Monday, December 9, 2013
By Steve Mistler firstname.lastname@example.org
State House Bureau
AUGUSTA — A special committee charged with assessing a bill to alleviate overcrowding and backlogs at the Riverview Psychiatric Center heard Tuesday that the proposal is only a small fix to a larger problem at the 92-bed facility.
This aerial photo taken on Tuesday April 30, 2013 shows The Riverview Psychiatric Center on banks of Kennebec River in Augusta.
Staff photo by Joe Phelan
The legislative panel also was told that the bill, which would establish a mental health unit at the state prison in Warren where some Riverview patients would be sent, would do little to address a litany of issues at Riverview that threaten to cut off an estimated $20 million in federal funding.
Meanwhile, the Sept. 2 deadline for the funding loss looms. Riverview Superintendent Mary Louise McEwen told the panel that the facility was still working with the federal Centers for Medicare and Medicaid Services to craft a mitigation strategy. However, she also said that a reassessment of conditions at the facility may not occur before Sept. 2.
The federal funding represents more than half of the hospital's operating budget.
McEwen told the Press Herald Aug. 17 that she was confident the federal government would accept the state's remediation plan. A key component of that plan is the federal decertification of 20 beds in Riverview's Lower Saco Unit, where corrections officers have used stun guns and handcuffs to control patients.
The unit segregates forensic patients from the rest of the Riverview population.
Forensic patients are those committed to state custody after being found not responsible for criminal offenses, those who are being examined to determine their competency to stand trial, and those whom a judge has declared incompetent to stand trial and who are being treated to restore their competency.
Decertification would mean the loss of federal reimbursement for patients through Medicaid and Medicare.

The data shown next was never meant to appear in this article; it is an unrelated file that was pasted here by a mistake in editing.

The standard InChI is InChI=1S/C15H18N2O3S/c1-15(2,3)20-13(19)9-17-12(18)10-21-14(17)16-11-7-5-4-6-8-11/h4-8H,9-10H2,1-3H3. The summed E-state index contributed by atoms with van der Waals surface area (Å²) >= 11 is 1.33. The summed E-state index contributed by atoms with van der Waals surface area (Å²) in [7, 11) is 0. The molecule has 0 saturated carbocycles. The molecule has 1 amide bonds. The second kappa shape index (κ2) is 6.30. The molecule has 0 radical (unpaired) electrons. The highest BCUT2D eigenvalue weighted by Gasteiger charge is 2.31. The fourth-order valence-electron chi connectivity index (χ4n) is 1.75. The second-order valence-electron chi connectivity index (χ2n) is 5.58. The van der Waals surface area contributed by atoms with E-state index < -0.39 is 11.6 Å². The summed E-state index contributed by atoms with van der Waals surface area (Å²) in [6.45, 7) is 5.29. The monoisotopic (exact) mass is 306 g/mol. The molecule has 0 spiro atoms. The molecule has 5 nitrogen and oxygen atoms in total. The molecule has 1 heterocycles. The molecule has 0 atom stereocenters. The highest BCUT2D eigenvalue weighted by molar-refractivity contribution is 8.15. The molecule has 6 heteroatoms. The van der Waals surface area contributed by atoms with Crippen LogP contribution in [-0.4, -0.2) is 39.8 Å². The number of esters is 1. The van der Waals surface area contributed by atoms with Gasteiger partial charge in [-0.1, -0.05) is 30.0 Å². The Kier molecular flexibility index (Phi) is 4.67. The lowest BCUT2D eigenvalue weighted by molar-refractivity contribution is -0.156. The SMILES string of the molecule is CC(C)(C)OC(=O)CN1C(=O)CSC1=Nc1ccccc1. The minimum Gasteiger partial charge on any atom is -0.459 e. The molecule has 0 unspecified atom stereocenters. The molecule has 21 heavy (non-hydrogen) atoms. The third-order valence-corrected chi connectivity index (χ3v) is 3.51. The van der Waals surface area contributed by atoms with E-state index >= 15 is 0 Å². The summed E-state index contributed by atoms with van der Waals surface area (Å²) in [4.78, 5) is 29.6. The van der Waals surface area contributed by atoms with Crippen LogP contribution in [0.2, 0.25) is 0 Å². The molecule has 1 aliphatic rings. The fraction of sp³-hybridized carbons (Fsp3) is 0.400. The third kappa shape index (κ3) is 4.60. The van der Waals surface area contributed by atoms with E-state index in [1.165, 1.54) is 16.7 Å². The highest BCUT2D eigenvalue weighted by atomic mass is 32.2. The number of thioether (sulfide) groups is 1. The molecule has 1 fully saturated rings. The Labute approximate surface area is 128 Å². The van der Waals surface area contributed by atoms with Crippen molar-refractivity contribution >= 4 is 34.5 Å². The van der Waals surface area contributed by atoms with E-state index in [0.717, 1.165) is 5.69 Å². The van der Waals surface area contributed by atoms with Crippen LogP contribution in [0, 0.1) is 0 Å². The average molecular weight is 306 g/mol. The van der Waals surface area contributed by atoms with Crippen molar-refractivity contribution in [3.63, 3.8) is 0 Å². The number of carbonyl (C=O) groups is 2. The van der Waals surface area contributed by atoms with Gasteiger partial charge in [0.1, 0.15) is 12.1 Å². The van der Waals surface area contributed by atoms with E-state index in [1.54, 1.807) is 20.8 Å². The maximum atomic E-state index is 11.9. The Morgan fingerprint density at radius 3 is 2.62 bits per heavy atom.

Mental health advocates said the bill, L.D. 1515, didn't address the use of stun guns and handcuffs by Kennebec County corrections officers to subdue aggressive patients -- issues highlighted by a federal report that put the facility out of compliance.
Crowding, inadequate staffing and mixing civilian patients with those awaiting competency assessments through the courts were also highlighted in the report.
The audit was prompted by a March 16 assault at Riverview in which 47-year-old Mark Murphy, a patient, allegedly attacked a 26-year-old mental health worker, punching her, striking her with his hands and stabbing her with a pen before another patient intervened.
The attack highlighted growing concerns by law enforcement and mental health advocates that Riverview is struggling to handle a sharp uptick in mental health patients channeled through the corrections system.
In May, a review of data by the Kennebec Journal showed there were 37 injuries at Riverview in 2012, the most since 2009, when there were 53.
J. Harper, with the Augusta-based Disability Rights Center, told the committee that the problems identified in the report stemmed from the loss of staff trained to deal with forensic patients, who may be a risk to other patients or Riverview staff. He said the state had cut staffing levels in half between 2009 and 2012, a move designed to help balance the state budget.
Harper said trained staff members were present during the first work shift at Riverview, but qualified staffing dropped off during the night and early-morning shifts.